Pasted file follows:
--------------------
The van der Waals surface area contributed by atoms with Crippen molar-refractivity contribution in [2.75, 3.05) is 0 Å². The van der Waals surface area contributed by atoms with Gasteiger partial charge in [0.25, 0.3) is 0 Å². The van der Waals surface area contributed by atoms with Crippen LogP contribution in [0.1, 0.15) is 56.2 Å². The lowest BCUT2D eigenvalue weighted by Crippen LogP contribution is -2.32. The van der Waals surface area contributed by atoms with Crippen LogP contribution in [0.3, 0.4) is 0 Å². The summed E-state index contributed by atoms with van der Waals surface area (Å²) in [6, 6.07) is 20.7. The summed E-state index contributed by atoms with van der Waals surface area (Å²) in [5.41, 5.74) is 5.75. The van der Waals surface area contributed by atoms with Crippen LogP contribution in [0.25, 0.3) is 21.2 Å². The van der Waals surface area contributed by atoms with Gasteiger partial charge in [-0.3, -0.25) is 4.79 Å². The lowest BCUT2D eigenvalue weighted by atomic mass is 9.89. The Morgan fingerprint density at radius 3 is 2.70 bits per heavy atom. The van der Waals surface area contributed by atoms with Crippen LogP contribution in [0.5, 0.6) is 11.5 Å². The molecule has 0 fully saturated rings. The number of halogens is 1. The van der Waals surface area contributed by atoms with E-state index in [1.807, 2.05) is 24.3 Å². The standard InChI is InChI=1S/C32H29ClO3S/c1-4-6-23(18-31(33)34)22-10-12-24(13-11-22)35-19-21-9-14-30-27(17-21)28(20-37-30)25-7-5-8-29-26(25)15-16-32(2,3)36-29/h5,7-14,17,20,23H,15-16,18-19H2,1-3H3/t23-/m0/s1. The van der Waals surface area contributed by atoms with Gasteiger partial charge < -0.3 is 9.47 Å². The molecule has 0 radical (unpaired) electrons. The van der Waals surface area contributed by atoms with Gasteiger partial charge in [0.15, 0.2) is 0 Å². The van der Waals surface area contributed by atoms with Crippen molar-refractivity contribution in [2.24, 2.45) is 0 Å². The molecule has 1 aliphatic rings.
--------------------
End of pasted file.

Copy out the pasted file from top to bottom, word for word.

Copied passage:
The van der Waals surface area contributed by atoms with Crippen molar-refractivity contribution in [2.75, 3.05) is 0 Å². The van der Waals surface area contributed by atoms with Gasteiger partial charge in [0.25, 0.3) is 0 Å². The van der Waals surface area contributed by atoms with Crippen LogP contribution in [0.1, 0.15) is 56.2 Å². The lowest BCUT2D eigenvalue weighted by Crippen LogP contribution is -2.32. The van der Waals surface area contributed by atoms with Crippen LogP contribution in [0.3, 0.4) is 0 Å². The summed E-state index contributed by atoms with van der Waals surface area (Å²) in [6, 6.07) is 20.7. The summed E-state index contributed by atoms with van der Waals surface area (Å²) in [5.41, 5.74) is 5.75. The van der Waals surface area contributed by atoms with Crippen LogP contribution in [0.25, 0.3) is 21.2 Å². The van der Waals surface area contributed by atoms with Gasteiger partial charge in [-0.3, -0.25) is 4.79 Å². The lowest BCUT2D eigenvalue weighted by atomic mass is 9.89. The Morgan fingerprint density at radius 3 is 2.70 bits per heavy atom. The van der Waals surface area contributed by atoms with Crippen LogP contribution in [0.5, 0.6) is 11.5 Å². The molecule has 0 fully saturated rings. The number of halogens is 1. The van der Waals surface area contributed by atoms with E-state index in [1.807, 2.05) is 24.3 Å². The standard InChI is InChI=1S/C32H29ClO3S/c1-4-6-23(18-31(33)34)22-10-12-24(13-11-22)35-19-21-9-14-30-27(17-21)28(20-37-30)25-7-5-8-29-26(25)15-16-32(2,3)36-29/h5,7-14,17,20,23H,15-16,18-19H2,1-3H3/t23-/m0/s1. The van der Waals surface area contributed by atoms with Gasteiger partial charge < -0.3 is 9.47 Å². The molecule has 0 radical (unpaired) electrons. The van der Waals surface area contributed by atoms with Gasteiger partial charge in [0.15, 0.2) is 0 Å². The van der Waals surface area contributed by atoms with Crippen molar-refractivity contribution in [2.24, 2.45) is 0 Å². The molecule has 1 aliphatic rings.